[sdiy] Patchable polyphonic synth with FM or AM transmission idea
gordonjcp at gjcp.net
Fri Jan 4 23:14:45 CET 2019
On Thu, Jan 03, 2019 at 09:24:11AM +0100, cheater00 cheater00 wrote:
> You don't need racks of equipment to make a single modular voice of a
> poly synth sound good over FM transmission. It's a single synth voice,
> not a piece of classical music performed by a philharmonic orchestra.
> 50 dB headroom is more than plenty. If you don't count "off", many
> synths don't have more than 45 dB dynamic range, and they're used to
> make music by people who win the grammy, so I'm not worried.
Okay, but you're not passing the audio over the patch cable, you're
passing DC control signals.
> One of the reasons to explore this idea is that I've explored all
> others and this actually seems like it would be possible to build. But
> there are also many pro's:
> - compared to separate 1/4" leads, or multi-conductor cables: most of
> the complexity can be taken care of by a pick and place fabrication
> service, rather than hand-soldering front panel jacks, especially
> esoteric jacks; cables can be inexpensive;
> - compared to digital: FM transmission has no delay (not even 1ms),
> ability to perform feedback, repeated A/D-D/A conversion with
> affordable ADC and DAC chips will result in a lot of aliasing
> artifacts as well as in cross talk (due to using codec chips)
The delay in conversion to and from digital would be in the order of
If you need to shave off one millisecond from your latency, sit 30cm
closer to the speaker.
> - compared to crossbar switches: crossbar switches just cannot handle
> a flexible modular synthesizer with a lot of modules, have poor
> crosstalk and headroom, and need a lot of massaging to work in the
> first place, plus they're pretty expensive and difficult to source.
> but if anyone has notes to the opposite i'd love to hear them. bear in
> mind the design goal here is 50 inputs and 50 outputs, times 16
Every analogue polysynth you've ever played uses analogue switches to
route the control voltages.
> - compared to CAN, LAN, WiFi: all of those are either too expensive or
> won't be able to handle runs (distances) within a single moderate size
> modular or won't be able to handle all the channels due to bandwidth
> limitations at which point you need involved topology. Delays are also
> an issue
CAN bus runs over something the size of a car, or lorry, or bus.
How big a modular are you planning? I'd love to see a modular bigger
than a city bus.
> Handling near-DC component transmission is an interesting question.
All your control signals in a practical synth are slowly-varying DC.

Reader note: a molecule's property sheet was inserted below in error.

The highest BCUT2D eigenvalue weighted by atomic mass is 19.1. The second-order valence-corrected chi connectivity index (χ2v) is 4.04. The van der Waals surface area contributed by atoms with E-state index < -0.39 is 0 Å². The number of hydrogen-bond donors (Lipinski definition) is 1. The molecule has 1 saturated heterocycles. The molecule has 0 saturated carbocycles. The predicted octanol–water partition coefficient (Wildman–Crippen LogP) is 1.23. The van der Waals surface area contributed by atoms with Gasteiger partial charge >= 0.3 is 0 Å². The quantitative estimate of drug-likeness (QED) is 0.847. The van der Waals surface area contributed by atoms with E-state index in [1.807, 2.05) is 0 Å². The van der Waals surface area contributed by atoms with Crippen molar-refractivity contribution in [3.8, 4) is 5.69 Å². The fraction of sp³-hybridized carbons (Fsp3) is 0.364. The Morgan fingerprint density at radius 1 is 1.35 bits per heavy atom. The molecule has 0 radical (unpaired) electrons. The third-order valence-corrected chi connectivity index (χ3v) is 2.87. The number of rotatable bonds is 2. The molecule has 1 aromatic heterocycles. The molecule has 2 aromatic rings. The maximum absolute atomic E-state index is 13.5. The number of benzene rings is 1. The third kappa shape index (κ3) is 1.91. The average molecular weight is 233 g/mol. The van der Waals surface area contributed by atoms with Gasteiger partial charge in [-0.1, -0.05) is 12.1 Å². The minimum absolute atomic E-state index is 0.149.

> A few ideas on implementation that i would love to hear (constructive)
> opinions on:
> - patch cables could be normal BNC cables. this is inexpensive. 1/4"
> cables might not be good enough.
Huge, expensive and fragile, but doable
> - outputs of each transmitter should have balancing resistors of ~ 1K
> (series to output) and terminating resistors (~50 Ohms across TX pair,
> before 1K balancing resistor). This among other means the ability to
> tie together multiple outputs, and distribute them to multiple inputs,
> just by using T junctions.
This will give you intermod problems.
> - you need one FM carrier oscillator per voice. Those should be
> central and distributed to every synth module. This means 16 good
> sinewave oscillators, they can be synthesized with DSS.
> - each module would need some sort of connector for each of the 16
> carrier oscillators, possibly BNC as well, but could also be an edge
You'd actually need an FM carrier per module per voice, if you're going
to do frequency channels. You'll need a different frequency for every
single control signal, and they will all need to be chosen so they don't
interfere with each other.
> - given you don't need local oscillators, the FM transmitter becomes
> in essence just a few transistors and an op amp, which might be
> possible to drop. It could be easier to use a pick and place service
> rather than source a more expensive FM IC that contains a running
> oscillator just the presence of which will degrade quality. A
> transmitter IC could be $2, op amp and transistors could be quite a
> bit less, which adds up quickly.
You will need local oscillators for the transmitter to work correctly.
A transmitter consisting of "a few transistors and an opamp" will not be
clean and stable enough for this to work.
> - using your own oscillators also means you can lower the carrier
> frequency to outside the commercial band, making it easier to create
> non-radiating patches, i.e. less cross talk between modules.
> - the receiver can be a bit more involved to create, but still
> attainable, especially with modern, stable passives.
> - you might want the modules in separate metal enclosures, just due to
> the weight of 16 PCBs.
If you want to avoid leakage between modules, you'd actually be better
going up into the many-GHz region where screening will be more
effective. This will be (more) expensive.
There are a lot of considerations which make this less than entirely
I'm not entirely sure why it would be useful, since it won't be able to
interoperate with any "normal" modules. Why would this approach be
better than something like the Oberheim Matrix 1000, where you just
generate all the modulators digitally including the mod matrix, and
emit control voltages to the appropriate analogue circuitry?
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